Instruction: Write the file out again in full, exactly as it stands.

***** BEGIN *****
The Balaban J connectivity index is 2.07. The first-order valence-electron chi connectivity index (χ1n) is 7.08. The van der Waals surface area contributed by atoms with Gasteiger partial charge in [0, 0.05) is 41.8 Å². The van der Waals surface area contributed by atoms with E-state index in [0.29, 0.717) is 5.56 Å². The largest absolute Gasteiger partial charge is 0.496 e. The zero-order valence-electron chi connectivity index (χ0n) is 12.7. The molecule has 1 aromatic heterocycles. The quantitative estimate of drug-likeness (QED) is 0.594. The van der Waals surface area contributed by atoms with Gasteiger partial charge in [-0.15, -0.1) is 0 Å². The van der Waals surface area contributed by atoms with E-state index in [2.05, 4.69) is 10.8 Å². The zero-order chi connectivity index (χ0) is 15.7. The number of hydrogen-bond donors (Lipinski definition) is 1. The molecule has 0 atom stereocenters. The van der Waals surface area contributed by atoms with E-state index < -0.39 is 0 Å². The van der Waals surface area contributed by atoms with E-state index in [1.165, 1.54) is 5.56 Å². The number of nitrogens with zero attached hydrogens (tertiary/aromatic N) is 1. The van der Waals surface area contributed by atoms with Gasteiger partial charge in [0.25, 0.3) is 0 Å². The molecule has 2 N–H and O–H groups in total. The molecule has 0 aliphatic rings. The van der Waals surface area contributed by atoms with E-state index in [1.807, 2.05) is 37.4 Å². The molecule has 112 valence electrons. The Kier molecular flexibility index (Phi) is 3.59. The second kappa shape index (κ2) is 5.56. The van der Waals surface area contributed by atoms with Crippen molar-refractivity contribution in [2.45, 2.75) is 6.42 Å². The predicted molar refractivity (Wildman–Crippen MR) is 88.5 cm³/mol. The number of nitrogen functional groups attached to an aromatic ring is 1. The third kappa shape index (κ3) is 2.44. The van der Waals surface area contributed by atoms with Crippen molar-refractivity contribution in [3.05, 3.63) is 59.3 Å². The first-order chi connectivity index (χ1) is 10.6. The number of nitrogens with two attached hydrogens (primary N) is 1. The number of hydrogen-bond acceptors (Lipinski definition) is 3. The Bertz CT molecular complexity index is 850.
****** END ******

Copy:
The Balaban J connectivity index is 2.07. The first-order valence-electron chi connectivity index (χ1n) is 7.08. The van der Waals surface area contributed by atoms with Gasteiger partial charge in [0, 0.05) is 41.8 Å². The van der Waals surface area contributed by atoms with E-state index in [0.29, 0.717) is 5.56 Å². The largest absolute Gasteiger partial charge is 0.496 e. The zero-order valence-electron chi connectivity index (χ0n) is 12.7. The molecule has 1 aromatic heterocycles. The quantitative estimate of drug-likeness (QED) is 0.594. The van der Waals surface area contributed by atoms with Gasteiger partial charge in [-0.15, -0.1) is 0 Å². The van der Waals surface area contributed by atoms with E-state index in [2.05, 4.69) is 10.8 Å². The zero-order chi connectivity index (χ0) is 15.7. The number of hydrogen-bond donors (Lipinski definition) is 1. The molecule has 0 atom stereocenters. The van der Waals surface area contributed by atoms with E-state index < -0.39 is 0 Å². The van der Waals surface area contributed by atoms with E-state index in [1.165, 1.54) is 5.56 Å². The number of nitrogens with zero attached hydrogens (tertiary/aromatic N) is 1. The van der Waals surface area contributed by atoms with Gasteiger partial charge in [0.25, 0.3) is 0 Å². The molecule has 2 N–H and O–H groups in total. The molecule has 0 aliphatic rings. The van der Waals surface area contributed by atoms with E-state index in [1.807, 2.05) is 37.4 Å². The molecule has 112 valence electrons. The Kier molecular flexibility index (Phi) is 3.59. The second kappa shape index (κ2) is 5.56. The van der Waals surface area contributed by atoms with Crippen molar-refractivity contribution in [2.45, 2.75) is 6.42 Å². The predicted molar refractivity (Wildman–Crippen MR) is 88.5 cm³/mol. The number of nitrogen functional groups attached to an aromatic ring is 1. The third kappa shape index (κ3) is 2.44. The van der Waals surface area contributed by atoms with Crippen molar-refractivity contribution in [3.05, 3.63) is 59.3 Å². The first-order chi connectivity index (χ1) is 10.6. The number of nitrogens with two attached hydrogens (primary N) is 1. The number of hydrogen-bond acceptors (Lipinski definition) is 3. The Bertz CT molecular complexity index is 850.